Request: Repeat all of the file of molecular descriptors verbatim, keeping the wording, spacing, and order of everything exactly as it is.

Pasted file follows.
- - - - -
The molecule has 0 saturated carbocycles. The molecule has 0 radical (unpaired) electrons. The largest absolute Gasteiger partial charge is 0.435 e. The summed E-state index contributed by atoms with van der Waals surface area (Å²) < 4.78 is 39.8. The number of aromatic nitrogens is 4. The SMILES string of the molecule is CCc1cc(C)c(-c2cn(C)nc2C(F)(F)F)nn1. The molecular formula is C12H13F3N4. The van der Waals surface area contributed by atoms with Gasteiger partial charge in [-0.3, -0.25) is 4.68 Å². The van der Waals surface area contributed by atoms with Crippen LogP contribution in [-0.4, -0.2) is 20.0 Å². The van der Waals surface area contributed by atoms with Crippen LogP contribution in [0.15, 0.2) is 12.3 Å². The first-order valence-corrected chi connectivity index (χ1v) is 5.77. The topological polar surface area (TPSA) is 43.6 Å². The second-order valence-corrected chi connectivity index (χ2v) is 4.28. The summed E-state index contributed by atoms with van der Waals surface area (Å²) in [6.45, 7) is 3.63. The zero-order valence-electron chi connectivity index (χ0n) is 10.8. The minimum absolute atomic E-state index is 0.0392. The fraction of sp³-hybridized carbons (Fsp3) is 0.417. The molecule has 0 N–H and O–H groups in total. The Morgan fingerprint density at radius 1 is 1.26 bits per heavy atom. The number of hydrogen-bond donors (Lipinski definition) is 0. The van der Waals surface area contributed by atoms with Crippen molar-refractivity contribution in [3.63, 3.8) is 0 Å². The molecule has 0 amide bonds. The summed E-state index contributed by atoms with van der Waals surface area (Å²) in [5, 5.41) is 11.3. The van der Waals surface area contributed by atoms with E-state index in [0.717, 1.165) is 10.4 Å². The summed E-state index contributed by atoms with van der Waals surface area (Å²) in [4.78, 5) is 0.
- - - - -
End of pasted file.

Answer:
The molecule has 0 saturated carbocycles. The molecule has 0 radical (unpaired) electrons. The largest absolute Gasteiger partial charge is 0.435 e. The summed E-state index contributed by atoms with van der Waals surface area (Å²) < 4.78 is 39.8. The number of aromatic nitrogens is 4. The SMILES string of the molecule is CCc1cc(C)c(-c2cn(C)nc2C(F)(F)F)nn1. The molecular formula is C12H13F3N4. The van der Waals surface area contributed by atoms with Gasteiger partial charge in [-0.3, -0.25) is 4.68 Å². The van der Waals surface area contributed by atoms with Crippen LogP contribution in [-0.4, -0.2) is 20.0 Å². The van der Waals surface area contributed by atoms with Crippen LogP contribution in [0.15, 0.2) is 12.3 Å². The first-order valence-corrected chi connectivity index (χ1v) is 5.77. The topological polar surface area (TPSA) is 43.6 Å². The second-order valence-corrected chi connectivity index (χ2v) is 4.28. The summed E-state index contributed by atoms with van der Waals surface area (Å²) in [6.45, 7) is 3.63. The zero-order valence-electron chi connectivity index (χ0n) is 10.8. The minimum absolute atomic E-state index is 0.0392. The fraction of sp³-hybridized carbons (Fsp3) is 0.417. The molecule has 0 N–H and O–H groups in total. The Morgan fingerprint density at radius 1 is 1.26 bits per heavy atom. The number of hydrogen-bond donors (Lipinski definition) is 0. The van der Waals surface area contributed by atoms with Crippen molar-refractivity contribution in [3.63, 3.8) is 0 Å². The molecule has 0 amide bonds. The summed E-state index contributed by atoms with van der Waals surface area (Å²) in [5, 5.41) is 11.3. The van der Waals surface area contributed by atoms with E-state index in [0.717, 1.165) is 10.4 Å². The summed E-state index contributed by atoms with van der Waals surface area (Å²) in [4.78, 5) is 0.